To get answers to some of the biggest questions in the world today, we need to have literally millions of data points and analyze them with large computers. The best example is global climate change. In order to say that the Earth is getting warmer, we must have measurements from almost everywhere, all year, for many years. You can’t just stick your head out the window and tell if global warming is happening or not.
But there are some scientific questions you can answer by just looking out the window.
One of them is the question about whether there is an infinite number of stars in the universe. Now, we have all heard about the astronomers who have looked far out into space and, starting with Edwin Hubble, reconstructed the history of the universe. But what if you don’t have a big telescope? You can answer the question anyway.
The brightness of a star decreases as the square of the distance; a star twice as far away is four times dimmer. Therefore, very faraway stars are practically invisible to most of us. But if there were truly an infinite number of stars, their light, however faint, would add up to an infinite brightness. (Hard to believe? Well, what part of infinite do you not understand?) When you look out the window and see that the sky is dark at night, you know that the universe is finite.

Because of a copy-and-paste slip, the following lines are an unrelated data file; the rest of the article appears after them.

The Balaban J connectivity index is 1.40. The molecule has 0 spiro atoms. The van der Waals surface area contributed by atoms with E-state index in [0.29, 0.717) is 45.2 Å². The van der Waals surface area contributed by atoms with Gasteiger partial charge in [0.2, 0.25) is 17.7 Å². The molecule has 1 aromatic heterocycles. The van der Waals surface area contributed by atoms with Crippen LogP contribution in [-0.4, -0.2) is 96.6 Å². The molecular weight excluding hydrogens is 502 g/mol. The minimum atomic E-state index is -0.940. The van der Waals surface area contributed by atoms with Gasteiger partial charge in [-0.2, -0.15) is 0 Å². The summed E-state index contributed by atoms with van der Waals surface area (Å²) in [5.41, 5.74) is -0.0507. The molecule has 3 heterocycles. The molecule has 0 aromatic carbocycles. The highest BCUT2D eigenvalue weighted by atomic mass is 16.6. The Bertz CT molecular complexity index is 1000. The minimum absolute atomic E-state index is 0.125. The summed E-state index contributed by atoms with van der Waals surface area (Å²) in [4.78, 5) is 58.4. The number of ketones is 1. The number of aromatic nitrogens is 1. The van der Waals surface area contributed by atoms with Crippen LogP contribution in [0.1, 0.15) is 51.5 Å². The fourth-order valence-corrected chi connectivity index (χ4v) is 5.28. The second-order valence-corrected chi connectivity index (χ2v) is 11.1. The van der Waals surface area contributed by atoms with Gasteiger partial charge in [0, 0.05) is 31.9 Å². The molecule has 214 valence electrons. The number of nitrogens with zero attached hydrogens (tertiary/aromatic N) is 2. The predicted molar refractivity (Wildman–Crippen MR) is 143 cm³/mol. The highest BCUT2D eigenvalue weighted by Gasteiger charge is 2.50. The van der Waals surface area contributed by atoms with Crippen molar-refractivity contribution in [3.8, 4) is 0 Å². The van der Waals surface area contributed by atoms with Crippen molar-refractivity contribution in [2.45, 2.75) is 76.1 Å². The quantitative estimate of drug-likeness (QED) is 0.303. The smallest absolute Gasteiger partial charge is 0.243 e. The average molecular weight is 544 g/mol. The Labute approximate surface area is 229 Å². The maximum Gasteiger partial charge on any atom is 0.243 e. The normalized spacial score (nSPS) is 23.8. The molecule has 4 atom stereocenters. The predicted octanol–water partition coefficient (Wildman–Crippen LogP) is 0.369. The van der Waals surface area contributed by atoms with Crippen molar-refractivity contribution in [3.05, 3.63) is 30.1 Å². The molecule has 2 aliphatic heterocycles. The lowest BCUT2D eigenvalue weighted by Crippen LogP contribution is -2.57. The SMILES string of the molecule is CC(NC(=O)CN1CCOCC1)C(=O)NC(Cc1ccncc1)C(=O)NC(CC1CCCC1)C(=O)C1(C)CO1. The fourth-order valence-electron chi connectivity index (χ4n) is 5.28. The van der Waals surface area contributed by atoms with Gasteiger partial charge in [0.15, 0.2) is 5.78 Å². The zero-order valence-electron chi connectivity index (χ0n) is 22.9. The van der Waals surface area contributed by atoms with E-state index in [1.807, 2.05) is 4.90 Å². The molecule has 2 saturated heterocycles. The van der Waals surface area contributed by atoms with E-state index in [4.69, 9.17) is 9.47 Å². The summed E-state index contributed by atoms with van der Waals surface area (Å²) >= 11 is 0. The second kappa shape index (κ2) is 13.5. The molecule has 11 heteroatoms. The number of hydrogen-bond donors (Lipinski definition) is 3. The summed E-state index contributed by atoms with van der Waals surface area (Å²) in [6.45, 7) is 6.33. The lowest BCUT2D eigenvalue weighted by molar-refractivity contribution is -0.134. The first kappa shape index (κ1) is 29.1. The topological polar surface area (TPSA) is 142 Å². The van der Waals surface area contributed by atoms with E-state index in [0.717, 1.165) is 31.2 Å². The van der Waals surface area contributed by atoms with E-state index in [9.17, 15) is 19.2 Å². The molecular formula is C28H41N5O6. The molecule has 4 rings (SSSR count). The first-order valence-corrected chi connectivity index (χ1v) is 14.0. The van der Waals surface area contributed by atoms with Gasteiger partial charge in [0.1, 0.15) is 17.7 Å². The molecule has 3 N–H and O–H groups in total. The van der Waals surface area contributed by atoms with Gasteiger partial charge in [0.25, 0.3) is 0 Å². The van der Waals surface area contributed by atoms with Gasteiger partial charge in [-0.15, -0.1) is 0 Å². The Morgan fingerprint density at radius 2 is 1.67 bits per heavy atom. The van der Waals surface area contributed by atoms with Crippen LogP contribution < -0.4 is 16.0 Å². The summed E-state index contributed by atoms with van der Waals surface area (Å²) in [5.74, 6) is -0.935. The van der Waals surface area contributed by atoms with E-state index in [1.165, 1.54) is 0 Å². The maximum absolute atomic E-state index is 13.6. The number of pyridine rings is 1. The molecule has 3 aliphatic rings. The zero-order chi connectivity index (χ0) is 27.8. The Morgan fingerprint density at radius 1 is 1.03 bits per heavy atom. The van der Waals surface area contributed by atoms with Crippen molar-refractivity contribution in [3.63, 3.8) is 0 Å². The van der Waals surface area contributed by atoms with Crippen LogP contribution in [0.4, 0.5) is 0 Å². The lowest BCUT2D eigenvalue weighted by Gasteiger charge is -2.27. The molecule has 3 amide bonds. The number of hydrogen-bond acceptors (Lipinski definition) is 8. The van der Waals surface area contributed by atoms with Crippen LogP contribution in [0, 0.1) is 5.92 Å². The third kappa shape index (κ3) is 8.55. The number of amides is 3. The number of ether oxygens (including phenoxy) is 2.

You could solve the problem by putting it into the form of integral calculus. Maybe I could have done so back in 1976 when I understood calculus. But you don’t need to.
There are probably lots of other fascinating scientific questions that do not require equipment, a budget, or expertise to answer.